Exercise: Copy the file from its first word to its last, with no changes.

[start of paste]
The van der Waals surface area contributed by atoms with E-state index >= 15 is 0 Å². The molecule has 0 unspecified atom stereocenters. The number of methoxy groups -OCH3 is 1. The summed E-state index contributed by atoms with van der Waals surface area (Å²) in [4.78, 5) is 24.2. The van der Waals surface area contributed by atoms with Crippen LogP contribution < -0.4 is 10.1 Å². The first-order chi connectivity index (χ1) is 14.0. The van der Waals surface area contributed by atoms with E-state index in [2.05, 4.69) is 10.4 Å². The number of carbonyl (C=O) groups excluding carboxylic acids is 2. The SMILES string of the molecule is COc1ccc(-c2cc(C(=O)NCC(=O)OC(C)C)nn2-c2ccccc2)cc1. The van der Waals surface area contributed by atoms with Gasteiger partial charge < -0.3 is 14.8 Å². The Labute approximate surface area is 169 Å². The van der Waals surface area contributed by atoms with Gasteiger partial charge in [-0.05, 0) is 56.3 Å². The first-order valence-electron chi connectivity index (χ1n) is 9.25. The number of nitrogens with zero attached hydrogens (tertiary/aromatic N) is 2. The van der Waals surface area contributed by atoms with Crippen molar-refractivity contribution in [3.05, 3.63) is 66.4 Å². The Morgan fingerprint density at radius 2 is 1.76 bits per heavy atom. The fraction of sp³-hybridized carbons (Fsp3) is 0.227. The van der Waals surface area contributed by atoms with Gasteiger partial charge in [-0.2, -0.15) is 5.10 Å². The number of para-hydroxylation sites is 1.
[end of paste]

The van der Waals surface area contributed by atoms with E-state index >= 15 is 0 Å². The molecule has 0 unspecified atom stereocenters. The number of methoxy groups -OCH3 is 1. The summed E-state index contributed by atoms with van der Waals surface area (Å²) in [4.78, 5) is 24.2. The van der Waals surface area contributed by atoms with Crippen LogP contribution < -0.4 is 10.1 Å². The first-order chi connectivity index (χ1) is 14.0. The van der Waals surface area contributed by atoms with E-state index in [2.05, 4.69) is 10.4 Å². The number of carbonyl (C=O) groups excluding carboxylic acids is 2. The SMILES string of the molecule is COc1ccc(-c2cc(C(=O)NCC(=O)OC(C)C)nn2-c2ccccc2)cc1. The van der Waals surface area contributed by atoms with Gasteiger partial charge < -0.3 is 14.8 Å². The Labute approximate surface area is 169 Å². The van der Waals surface area contributed by atoms with Gasteiger partial charge in [-0.05, 0) is 56.3 Å². The first-order valence-electron chi connectivity index (χ1n) is 9.25. The number of nitrogens with zero attached hydrogens (tertiary/aromatic N) is 2. The van der Waals surface area contributed by atoms with Crippen molar-refractivity contribution in [3.05, 3.63) is 66.4 Å². The Morgan fingerprint density at radius 2 is 1.76 bits per heavy atom. The fraction of sp³-hybridized carbons (Fsp3) is 0.227. The van der Waals surface area contributed by atoms with Gasteiger partial charge in [-0.2, -0.15) is 5.10 Å². The number of para-hydroxylation sites is 1.